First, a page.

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My name is Adam Norris, I’m a Senior Solutions Architect at RIVA.  We recently kicked off a new project with the United States Army who challenged us to design a robust and visually pleasing way to display metrics, migrating them away from manual Excel spreadsheets. We love a good challenge, so we set out with the intention of achieving a total transformation of how contract deliverables are gathered and presented. In this blog, I detail the approach RIVA took to create a server-less backend and streamlined solution to gather metrics, displayed on a Grafana dashboard.

This story is not about how “it worked the first time because I knew exactly what I was doing.” It is more of a “wonderful journey of trial and error” combined with a healthy dose of reminding myself to “not let perfect be the enemy of good.” We learned a lot in the initial prototyping of this project and I’m excited to say, this powerful insight dashboard will one day become a new offering available to anyone looking to break free from Excel spreadsheets. I hope you find these lessons learned and insights valuable.

Setting Expectations and Getting Started  

I challenged myself to the high standard of building server-less AWS. The easy way would have been to make this a simple EC2 server, sitting out in the distance doing things, but the benefits of limitless scaling and not having to manage server infrastructure, amongst other things, makes the challenge worth it. On top of the server-less challenge, I upped the ante by creating the infrastructure in terraform and all Lambda coding in python.

From the outset, it was business as usual in my terraform scripts. They started out with the standard VPC, subnet, S3 bucket (random name of course), and IAM. From there, I created the Docker images file on my local WSL instance, using Docker Desktop, to configure and perfect the images as much as I could before uploading them to ECR within a sandbox AWS account. Grafana and InfluxDB were not new to me, I use them personally to monitor my Wi-Fi statistics and all of my Raspberry PI setups in my home. I created each image definition in Docker files initially, then refactored them into Docker Compose.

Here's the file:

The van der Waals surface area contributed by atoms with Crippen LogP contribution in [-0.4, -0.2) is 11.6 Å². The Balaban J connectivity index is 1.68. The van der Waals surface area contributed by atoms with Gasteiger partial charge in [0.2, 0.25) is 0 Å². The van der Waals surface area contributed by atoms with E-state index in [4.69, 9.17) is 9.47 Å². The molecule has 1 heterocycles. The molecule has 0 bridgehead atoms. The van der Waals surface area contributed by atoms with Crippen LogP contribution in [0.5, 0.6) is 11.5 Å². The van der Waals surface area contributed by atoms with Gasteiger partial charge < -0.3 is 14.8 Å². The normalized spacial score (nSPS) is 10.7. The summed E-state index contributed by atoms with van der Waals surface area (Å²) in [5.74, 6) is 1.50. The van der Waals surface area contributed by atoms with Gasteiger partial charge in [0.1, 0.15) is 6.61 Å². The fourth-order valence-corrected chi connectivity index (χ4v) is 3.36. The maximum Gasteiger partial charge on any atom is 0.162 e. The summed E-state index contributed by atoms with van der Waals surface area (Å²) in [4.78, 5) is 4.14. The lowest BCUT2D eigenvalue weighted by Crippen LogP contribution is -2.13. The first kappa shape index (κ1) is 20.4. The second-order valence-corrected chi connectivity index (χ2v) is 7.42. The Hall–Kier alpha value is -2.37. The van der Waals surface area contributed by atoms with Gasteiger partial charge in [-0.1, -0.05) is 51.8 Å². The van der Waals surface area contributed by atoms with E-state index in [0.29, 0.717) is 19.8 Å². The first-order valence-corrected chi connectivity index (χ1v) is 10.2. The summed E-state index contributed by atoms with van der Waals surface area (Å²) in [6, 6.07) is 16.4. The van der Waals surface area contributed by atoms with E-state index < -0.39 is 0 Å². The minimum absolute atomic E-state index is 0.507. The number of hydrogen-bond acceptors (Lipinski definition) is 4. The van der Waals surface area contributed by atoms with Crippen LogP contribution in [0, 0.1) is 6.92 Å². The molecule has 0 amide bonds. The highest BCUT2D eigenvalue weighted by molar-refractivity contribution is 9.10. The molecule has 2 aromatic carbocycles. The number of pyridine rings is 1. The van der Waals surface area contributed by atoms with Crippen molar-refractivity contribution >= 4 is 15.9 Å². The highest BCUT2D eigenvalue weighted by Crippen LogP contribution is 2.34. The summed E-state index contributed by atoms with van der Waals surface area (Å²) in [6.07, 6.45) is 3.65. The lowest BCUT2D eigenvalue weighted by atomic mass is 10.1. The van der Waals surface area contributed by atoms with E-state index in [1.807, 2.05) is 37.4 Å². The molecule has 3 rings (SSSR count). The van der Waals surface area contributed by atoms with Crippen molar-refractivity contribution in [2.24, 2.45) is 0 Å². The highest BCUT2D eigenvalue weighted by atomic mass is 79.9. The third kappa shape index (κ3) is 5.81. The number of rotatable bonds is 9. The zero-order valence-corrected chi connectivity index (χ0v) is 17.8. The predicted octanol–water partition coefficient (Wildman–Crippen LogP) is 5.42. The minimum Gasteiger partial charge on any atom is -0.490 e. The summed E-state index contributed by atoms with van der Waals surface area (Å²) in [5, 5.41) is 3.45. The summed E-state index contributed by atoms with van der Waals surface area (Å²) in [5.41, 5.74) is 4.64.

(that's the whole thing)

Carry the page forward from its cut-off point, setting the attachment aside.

Tackling New Challenges

Once all of the straightforward, familiar stuff was out of the way, it was onto new challenges. While I had used ECR and ECS in a previous life, I had never created and configured them from a blank slate. Then, there was the added complexity of creating Lambda in python.

I started by creating the Docker repository in ECR to house a Grafana and InfluxDB instance using the Docker images I baked and tested on my local machine. It worked out of the box once I authenticated from the AWSCLI command line. I made the conscious choice to use my local machine as the Docker push source so I could have more positive control over the scripting necessary to build and push.

After these early victories, I moved on to create the ECS cluster to run the tasks. This is where I encountered my first major challenge. Since I had not created this before, I used the tried-and-true method (at least for me) of creating and getting each facet of it working by using the AWS interface. Looking between the attributes expected from the AWS UI and the Terraform documentation allows some level of parity. After creating the service or sub-service I needed and configuring it to work as desired, I would take many iterations of code, terraform destroy, terraform apply, (why isn’t this working?), configure again, lather, rinse, and repeat. I was at the point where all the services and components were being generated, but ECS was not recognizing the EC2 instances in the scaling group as valid hosts for containers.